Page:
The Morning Wrap: Delhi Govt To Censor Pollution Data; 'Uber' Rich In India Set To Increase

10/03/2015 9:07 AM IST | Updated 15/07/2016 8:25 AM IST
NEW! HIGHLIGHT AND SHARE
Highlight text to share via Facebook and Twitter
Hindustan Times via Getty Images
NEW DELHI, INDIA - NOVEMBER 07: A child covers its face to take precaution from the air pollution by a mixture of pollution and fog at NCR region on November 7, 2012 in New Delhi, India. (Photo by Sanjeev Verma/Hindustan Times via Getty Images)

Morning Wrap is HuffPost India's selection of interesting news and opinion from the day's newspapers.

After books and documentaries, the Union government now wants to censor pollution data with Delhi's designated pollution-monitoring agency being rapped for releasing "raw" or "unedited" air quality data on its website. In a meeting last week, the Union environment ministry has now decided that data from Delhi, which is now considered among the most polluted cities in the world, will be "validated" by the Central Pollution Control Board (CPCB) and subject to"quality control" mechanisms before being made available online.

Notwithstanding the storm over the release of Hurriyat hardliner, Masarat Aslam, a key aide of chief minister Mufti Mohammad Sayeed today said the PDP-led government was determined to free more separatists.

After being the refuge for Tata's Nano, Modi, who is soon to visit Sri Lanka, may now have to again play guardian angel for the Tata group, after the conglomerate's forthcoming $400 million housing project in Srilanka, has come under "review" amidst public concerns.

The 'Uber' rich in India are set to increase significantly as Indian billionaires are expected to double to 136 by 2024 from 68 in 2014. This will catapult India to number four by 2024 from number seven globally in terms of number of billionaires with only the U.S., China and Russia ahead.

The Prime Minister's Office has refused to disclose details of correspondence between Narendra Modi as Gujarat CM and then-PM Atal Bihari Vajpayee during the 2002 Gujarat riots, saying "concerned third parties" have said the information is of "confidential nature." It isn't clear, however, who these "third parties" are.

Apple Inc. will begin selling Apple Watch, its first new product in five years, with the high-end model starting at $10,000, expected to hit stores April 24th.

Fears that the US Federal Reserve might increase lending rates sooner than expected led to a sharp decline in Indian equities on Monday, with the benchmark indices recording their sharpest fall in about two months. The BSE Sensex lost 604.17 points, or 2.05 per cent, to close at 28,844.78, its steepest fall since January.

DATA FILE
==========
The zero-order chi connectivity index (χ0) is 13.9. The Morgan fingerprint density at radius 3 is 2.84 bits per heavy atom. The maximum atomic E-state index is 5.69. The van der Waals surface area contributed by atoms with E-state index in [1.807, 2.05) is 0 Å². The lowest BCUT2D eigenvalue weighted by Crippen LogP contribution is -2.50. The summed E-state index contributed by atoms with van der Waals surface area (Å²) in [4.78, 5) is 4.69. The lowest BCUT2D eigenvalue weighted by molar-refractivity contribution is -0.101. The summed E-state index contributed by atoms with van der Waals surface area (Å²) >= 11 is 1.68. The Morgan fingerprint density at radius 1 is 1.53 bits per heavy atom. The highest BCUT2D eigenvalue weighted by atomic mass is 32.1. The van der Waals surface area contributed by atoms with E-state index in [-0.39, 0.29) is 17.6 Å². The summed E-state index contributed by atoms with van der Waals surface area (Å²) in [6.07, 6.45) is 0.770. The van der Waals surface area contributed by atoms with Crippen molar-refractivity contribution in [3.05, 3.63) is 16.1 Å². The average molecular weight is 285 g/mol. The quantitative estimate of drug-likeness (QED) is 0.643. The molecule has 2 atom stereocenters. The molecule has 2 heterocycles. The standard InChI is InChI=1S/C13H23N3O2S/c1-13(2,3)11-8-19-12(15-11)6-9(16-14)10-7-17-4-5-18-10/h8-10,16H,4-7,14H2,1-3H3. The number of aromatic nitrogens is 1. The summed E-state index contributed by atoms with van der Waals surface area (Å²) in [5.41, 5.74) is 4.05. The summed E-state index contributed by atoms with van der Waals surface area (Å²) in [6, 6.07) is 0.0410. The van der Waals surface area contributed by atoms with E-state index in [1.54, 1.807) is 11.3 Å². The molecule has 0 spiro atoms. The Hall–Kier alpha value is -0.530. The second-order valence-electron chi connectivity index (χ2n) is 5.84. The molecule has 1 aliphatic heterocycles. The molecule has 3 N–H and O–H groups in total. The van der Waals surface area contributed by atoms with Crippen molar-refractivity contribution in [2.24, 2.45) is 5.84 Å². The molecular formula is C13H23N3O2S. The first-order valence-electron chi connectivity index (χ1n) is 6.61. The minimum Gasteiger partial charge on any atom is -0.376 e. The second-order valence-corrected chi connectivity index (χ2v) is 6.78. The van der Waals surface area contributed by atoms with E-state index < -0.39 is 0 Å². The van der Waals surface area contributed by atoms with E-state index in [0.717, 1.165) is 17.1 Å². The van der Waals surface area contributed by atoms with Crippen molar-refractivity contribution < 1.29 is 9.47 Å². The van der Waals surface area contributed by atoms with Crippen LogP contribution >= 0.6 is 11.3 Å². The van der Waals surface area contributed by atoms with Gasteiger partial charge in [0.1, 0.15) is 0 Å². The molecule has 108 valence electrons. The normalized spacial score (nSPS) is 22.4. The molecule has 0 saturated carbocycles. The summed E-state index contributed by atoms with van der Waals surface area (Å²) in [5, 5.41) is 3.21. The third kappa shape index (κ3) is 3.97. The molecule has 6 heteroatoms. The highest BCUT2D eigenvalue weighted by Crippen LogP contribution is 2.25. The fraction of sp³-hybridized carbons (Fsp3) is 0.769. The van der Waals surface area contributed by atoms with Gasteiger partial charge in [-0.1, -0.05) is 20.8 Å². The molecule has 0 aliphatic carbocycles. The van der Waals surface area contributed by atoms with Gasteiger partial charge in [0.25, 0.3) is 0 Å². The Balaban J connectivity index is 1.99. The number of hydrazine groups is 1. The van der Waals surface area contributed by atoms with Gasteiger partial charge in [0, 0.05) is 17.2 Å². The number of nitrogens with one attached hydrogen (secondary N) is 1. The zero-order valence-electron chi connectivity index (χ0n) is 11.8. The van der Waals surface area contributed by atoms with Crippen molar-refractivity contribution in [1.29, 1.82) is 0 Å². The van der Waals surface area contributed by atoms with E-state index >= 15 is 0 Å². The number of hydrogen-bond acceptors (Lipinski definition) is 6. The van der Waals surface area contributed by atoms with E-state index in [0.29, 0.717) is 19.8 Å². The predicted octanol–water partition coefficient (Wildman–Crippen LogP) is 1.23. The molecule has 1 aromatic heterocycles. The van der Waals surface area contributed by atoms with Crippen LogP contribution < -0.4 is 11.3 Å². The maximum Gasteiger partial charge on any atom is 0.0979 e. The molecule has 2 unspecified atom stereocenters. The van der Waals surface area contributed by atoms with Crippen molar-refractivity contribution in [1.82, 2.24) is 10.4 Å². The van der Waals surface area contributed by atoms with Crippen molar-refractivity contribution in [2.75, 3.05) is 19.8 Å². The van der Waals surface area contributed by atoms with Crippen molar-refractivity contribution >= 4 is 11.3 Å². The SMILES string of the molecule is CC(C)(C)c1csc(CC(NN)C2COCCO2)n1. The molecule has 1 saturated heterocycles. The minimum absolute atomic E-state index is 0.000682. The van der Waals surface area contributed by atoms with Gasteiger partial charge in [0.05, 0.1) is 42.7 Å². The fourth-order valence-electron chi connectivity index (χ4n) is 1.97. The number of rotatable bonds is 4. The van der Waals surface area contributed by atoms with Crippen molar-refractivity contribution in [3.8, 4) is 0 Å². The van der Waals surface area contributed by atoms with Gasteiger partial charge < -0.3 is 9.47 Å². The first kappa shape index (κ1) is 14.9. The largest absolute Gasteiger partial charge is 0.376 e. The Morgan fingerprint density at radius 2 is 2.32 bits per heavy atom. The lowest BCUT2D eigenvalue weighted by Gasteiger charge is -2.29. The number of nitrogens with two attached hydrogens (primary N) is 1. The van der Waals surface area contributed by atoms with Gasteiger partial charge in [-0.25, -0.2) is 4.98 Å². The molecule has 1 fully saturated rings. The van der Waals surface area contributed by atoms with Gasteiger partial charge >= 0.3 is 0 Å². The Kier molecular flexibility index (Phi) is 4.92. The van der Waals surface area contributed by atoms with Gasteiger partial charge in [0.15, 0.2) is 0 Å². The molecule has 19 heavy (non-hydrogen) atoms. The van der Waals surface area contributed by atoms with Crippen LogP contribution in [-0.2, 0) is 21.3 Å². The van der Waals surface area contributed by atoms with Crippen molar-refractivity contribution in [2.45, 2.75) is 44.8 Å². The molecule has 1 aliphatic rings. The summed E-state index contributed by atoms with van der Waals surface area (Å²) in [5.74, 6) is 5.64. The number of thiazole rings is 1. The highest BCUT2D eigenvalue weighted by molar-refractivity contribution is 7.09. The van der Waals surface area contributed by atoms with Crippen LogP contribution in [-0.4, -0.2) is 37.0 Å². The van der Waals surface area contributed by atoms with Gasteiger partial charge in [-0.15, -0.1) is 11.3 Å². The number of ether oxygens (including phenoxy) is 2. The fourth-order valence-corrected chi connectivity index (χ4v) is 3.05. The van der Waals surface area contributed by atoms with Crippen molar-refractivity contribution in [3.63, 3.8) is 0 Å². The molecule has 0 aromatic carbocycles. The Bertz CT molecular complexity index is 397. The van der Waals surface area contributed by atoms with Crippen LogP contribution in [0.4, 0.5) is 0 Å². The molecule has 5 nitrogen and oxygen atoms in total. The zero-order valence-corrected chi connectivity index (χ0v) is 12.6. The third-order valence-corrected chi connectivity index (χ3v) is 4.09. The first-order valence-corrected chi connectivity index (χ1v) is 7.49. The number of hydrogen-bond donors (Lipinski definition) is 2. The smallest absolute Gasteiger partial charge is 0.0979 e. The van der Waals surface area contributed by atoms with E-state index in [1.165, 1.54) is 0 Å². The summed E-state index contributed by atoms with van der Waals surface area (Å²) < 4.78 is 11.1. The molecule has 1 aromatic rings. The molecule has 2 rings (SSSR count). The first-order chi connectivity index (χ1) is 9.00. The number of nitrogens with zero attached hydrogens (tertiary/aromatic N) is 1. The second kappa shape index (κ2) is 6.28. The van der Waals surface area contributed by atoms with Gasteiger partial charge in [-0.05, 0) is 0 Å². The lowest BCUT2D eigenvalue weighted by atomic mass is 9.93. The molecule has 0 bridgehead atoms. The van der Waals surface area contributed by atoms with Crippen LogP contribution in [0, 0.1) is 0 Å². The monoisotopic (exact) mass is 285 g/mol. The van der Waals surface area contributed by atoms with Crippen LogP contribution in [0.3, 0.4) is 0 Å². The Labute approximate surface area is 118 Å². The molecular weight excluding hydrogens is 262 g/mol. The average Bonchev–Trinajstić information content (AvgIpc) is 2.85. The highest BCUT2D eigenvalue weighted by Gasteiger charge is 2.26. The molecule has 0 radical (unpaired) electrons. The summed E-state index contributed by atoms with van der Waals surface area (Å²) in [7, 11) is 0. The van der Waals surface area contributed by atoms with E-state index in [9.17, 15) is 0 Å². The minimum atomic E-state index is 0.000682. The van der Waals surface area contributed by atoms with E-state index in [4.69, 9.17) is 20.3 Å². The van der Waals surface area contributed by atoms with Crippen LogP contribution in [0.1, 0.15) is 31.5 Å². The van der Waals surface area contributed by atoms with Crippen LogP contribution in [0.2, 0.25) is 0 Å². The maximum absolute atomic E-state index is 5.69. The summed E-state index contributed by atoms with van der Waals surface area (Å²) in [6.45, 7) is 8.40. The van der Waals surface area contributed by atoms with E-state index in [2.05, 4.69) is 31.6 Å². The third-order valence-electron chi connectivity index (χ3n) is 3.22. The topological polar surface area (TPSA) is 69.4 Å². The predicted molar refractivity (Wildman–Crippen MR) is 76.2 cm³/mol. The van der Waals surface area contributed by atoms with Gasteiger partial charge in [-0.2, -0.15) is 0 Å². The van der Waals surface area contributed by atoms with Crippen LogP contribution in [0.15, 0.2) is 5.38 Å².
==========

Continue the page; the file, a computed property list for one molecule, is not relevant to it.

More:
Early indications do not look too good for the monsoon this year, with the US and Australian meteorological agencies predicting 50-50 chances this summer of an El Nino, the unusual weather pattern that often weakens rains in India.

Essential HuffPost


After a reprieve from her government, a German professor has apologised about an email she sent a male Indian student denying an internship in her lab, citing India's "rape problem."

England was knocked out of the World Cup by a spirited Bangladesh who grabbed a quarter-final spot following their narrow 15-run victory in a tight Pool A match in Adelaide on Monday.

The gracious Tendulkar shows us how he could also be wily.

A Tamil news channel, Puthiya Thalaimurai, has upset Hindu groups over an episode of talk show Urakka Sollungal that debated the relevance of the mangalsutra or the 'thaali' (as it is called in Tamil).

Off The Front Page


Solar Impulse, claimed to be the world's only solar-powered aircraft, will halt in Gujarat on Tuesday as a part of its maiden global journey. It will then head to Varanasi as part of its global circumnavigation.

A year after the mysterious disappearance of Malaysia Airlines Flight 370, a comprehensive report says that the assigned air traffic controller (ATC) on the day of the incident was asleep when a call was made some four hours after the aircraft went missing.

The CBI has asked the Trinamul Congress to answer questions on the party's earnings from paintings - a topic that touches a raw nerve in the ruling West Bengal establishment. PM Narendra Modi has frequently criticized the sale of Mamata's paintings as being a cover for dubious funding practices.

To make Delhi a WiFi city this year, the Delhi government plans to convert a fifth of the city's electricity poles into "smart poles" on which WiFi antennas may be mounted. This will minimise the use of land and government funds, officials said.

Opinion


Sanjay Hegde points out, in The Hindu, that court had only restricted the airing of the convicts' interview and not the whole of Leslee Udwin's Nirbhaya documentary.

Arvind Panagariya, in the Business Standard, forcefully pitches for the controversial Land Acquisition Bill saying that its amendments are a "win-win proposition."

Kapil Sibal criticizes the ongoing auction of coal blocks in The Indian Express as revealing " an utter lack of understanding of the rationale behind auctions and the public purpose that the use of natural resources is meant to serve..."

Devi Kar wonders in The Telegraph, if rewards may be as harmful as punishments to educating school students.

More On This Topic